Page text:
Cupuaçu (Theobroma grandiflorum), an Amazon fruit from the same family as the cocoa (Theobroma cacao), is one of the native fruits travelers will come across often while visiting Brazil.
A power food which contains protein, calcium and antioxidants, cupuaçu has a white pulp with a slightly tart flavor.
The name is pronounced koo-poo-ah-SUE.
Where to Try It:
Cupuaçu is available throughout Brazil as packaged frozen pulp, sold in most large supermarkets. Many juice and ice cream shops have it on their menu; Amazon companies such as Bombons Finos da Amazônia and Oiram Chocolates in Manaus make cupuaçu-filled bonbons.
Cereal bars are other sweet cupuaçu treats you'll find at Brazil's grocery stores.
Cupuaçu has moisturizing properties. It's used in beauty products such as Ekos by Natura or Amazonia Viva body lotions.
Edible products and cosmetics made from cupuaçu often follow sustainable principles.
Finding cupuaçu in your country will probably get easier as more companies such as Earth Fruits import it from Brazil.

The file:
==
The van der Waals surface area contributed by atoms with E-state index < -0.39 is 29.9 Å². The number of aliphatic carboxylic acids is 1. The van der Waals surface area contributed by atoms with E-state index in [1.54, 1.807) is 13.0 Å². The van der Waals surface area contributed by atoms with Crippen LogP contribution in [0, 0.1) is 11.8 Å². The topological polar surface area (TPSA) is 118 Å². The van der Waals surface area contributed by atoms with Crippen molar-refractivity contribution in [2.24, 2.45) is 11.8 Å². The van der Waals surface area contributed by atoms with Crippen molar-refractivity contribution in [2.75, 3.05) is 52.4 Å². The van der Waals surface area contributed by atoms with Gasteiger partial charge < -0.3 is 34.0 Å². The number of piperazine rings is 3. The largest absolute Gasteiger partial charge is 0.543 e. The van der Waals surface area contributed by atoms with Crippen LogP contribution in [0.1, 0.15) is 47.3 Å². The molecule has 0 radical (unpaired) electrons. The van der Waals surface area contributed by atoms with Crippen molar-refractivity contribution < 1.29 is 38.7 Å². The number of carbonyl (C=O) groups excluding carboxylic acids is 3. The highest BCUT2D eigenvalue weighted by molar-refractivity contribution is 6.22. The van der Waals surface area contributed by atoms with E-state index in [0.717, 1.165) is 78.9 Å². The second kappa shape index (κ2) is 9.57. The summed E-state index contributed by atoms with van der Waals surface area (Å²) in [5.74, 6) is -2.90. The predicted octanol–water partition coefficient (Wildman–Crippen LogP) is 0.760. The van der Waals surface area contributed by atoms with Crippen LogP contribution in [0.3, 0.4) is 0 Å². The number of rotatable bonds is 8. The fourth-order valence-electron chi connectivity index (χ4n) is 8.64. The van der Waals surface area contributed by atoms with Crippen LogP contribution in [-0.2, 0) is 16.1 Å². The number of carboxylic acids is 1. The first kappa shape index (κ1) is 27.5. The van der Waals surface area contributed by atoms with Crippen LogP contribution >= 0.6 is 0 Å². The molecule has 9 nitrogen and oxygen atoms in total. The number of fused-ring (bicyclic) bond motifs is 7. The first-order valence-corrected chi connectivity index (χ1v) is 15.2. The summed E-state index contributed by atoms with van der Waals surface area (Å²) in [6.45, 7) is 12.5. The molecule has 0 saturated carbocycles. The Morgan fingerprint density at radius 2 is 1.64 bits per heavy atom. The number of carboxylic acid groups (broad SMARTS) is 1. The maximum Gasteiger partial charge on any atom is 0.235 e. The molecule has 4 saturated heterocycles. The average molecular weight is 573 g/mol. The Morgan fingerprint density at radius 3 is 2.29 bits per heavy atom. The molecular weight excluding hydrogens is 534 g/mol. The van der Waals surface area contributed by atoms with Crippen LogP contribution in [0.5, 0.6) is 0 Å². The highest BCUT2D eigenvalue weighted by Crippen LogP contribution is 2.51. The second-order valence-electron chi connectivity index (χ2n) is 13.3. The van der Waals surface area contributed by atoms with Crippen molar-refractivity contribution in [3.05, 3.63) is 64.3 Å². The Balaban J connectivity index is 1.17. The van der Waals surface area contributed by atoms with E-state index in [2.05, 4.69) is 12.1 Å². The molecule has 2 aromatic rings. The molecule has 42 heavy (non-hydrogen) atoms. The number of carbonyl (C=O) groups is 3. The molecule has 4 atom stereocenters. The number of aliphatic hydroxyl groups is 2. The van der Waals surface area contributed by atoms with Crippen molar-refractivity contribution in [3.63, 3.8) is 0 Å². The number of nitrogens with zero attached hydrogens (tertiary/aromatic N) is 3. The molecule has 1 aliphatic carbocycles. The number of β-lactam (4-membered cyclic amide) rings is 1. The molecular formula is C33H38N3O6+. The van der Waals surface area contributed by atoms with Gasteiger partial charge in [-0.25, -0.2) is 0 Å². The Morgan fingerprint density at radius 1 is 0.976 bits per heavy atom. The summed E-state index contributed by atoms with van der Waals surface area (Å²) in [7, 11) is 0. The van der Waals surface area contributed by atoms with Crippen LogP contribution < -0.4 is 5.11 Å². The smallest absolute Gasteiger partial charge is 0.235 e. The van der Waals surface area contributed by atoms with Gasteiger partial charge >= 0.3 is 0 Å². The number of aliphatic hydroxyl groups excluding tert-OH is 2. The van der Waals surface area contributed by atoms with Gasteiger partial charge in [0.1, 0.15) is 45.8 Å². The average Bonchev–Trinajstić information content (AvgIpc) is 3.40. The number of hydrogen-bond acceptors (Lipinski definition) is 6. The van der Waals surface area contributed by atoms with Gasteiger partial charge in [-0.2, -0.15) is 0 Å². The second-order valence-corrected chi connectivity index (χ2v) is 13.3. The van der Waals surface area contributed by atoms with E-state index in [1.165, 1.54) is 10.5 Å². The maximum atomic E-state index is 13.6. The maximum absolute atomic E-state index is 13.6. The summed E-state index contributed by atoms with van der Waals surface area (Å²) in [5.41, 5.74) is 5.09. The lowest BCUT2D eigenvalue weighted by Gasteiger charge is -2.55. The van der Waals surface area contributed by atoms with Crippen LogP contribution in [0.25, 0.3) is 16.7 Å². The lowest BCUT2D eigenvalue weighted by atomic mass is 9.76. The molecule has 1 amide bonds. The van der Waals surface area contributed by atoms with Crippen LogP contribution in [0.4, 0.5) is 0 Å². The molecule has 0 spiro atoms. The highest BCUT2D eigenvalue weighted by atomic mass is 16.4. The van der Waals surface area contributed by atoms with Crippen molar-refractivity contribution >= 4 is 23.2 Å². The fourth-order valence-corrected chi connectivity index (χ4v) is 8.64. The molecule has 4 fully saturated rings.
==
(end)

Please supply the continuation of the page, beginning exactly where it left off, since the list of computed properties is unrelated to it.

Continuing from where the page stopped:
A National Fruit
For about six years, the cupuaçu was at the center of an international dispute when a Japanese company registered it as a trademark. Brazilian organizations such as the GTA (Amazonian Working Group) and Amazonlink.org led a campaign which resulted in the cancellation of the trademark in Japan and in a law which confirmed cupuaçu as a Brazilian national fruit in May 2008.
Embrapa Amazônia Oriental, a subdivision of Embrapa (Brazilian Agricultural Research Corporation, www.embrapa.br) which has developed a cupuaçu-based chocolate, was also favored in the trademark cancellation process, as the Japanese company intended to register cupulate (not yet available for purchase).
According to Embrapa, cupuaçu chocolate is caffeine-free and contains 33,44% more protein than cocoa chocolate.